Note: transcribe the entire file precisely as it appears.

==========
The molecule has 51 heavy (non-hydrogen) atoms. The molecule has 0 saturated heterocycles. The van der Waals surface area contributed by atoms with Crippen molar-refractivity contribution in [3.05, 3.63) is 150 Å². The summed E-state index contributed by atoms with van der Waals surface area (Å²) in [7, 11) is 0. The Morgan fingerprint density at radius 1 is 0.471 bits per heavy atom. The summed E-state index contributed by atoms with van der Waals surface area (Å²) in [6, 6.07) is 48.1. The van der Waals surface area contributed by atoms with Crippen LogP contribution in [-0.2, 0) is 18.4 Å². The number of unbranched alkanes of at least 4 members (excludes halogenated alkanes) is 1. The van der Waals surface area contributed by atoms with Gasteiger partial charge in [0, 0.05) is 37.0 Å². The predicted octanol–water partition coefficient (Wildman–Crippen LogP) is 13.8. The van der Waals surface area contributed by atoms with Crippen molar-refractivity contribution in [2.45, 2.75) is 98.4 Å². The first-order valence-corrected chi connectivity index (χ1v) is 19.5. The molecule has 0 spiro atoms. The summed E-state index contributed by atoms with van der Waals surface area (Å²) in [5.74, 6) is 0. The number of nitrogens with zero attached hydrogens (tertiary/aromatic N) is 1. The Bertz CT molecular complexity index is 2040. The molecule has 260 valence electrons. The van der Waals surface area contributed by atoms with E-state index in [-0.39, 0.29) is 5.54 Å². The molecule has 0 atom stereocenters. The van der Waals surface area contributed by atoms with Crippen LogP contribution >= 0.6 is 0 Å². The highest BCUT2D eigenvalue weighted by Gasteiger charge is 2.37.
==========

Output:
The molecule has 51 heavy (non-hydrogen) atoms. The molecule has 0 saturated heterocycles. The van der Waals surface area contributed by atoms with Crippen molar-refractivity contribution in [3.05, 3.63) is 150 Å². The summed E-state index contributed by atoms with van der Waals surface area (Å²) in [7, 11) is 0. The Morgan fingerprint density at radius 1 is 0.471 bits per heavy atom. The summed E-state index contributed by atoms with van der Waals surface area (Å²) in [6, 6.07) is 48.1. The van der Waals surface area contributed by atoms with Crippen LogP contribution in [-0.2, 0) is 18.4 Å². The number of unbranched alkanes of at least 4 members (excludes halogenated alkanes) is 1. The van der Waals surface area contributed by atoms with Gasteiger partial charge in [0, 0.05) is 37.0 Å². The predicted octanol–water partition coefficient (Wildman–Crippen LogP) is 13.8. The van der Waals surface area contributed by atoms with Crippen molar-refractivity contribution in [2.45, 2.75) is 98.4 Å². The first-order valence-corrected chi connectivity index (χ1v) is 19.5. The molecule has 0 spiro atoms. The summed E-state index contributed by atoms with van der Waals surface area (Å²) in [5.74, 6) is 0. The number of nitrogens with zero attached hydrogens (tertiary/aromatic N) is 1. The Bertz CT molecular complexity index is 2040. The molecule has 260 valence electrons. The van der Waals surface area contributed by atoms with E-state index in [-0.39, 0.29) is 5.54 Å². The molecule has 0 atom stereocenters. The van der Waals surface area contributed by atoms with Crippen LogP contribution >= 0.6 is 0 Å². The highest BCUT2D eigenvalue weighted by Gasteiger charge is 2.37.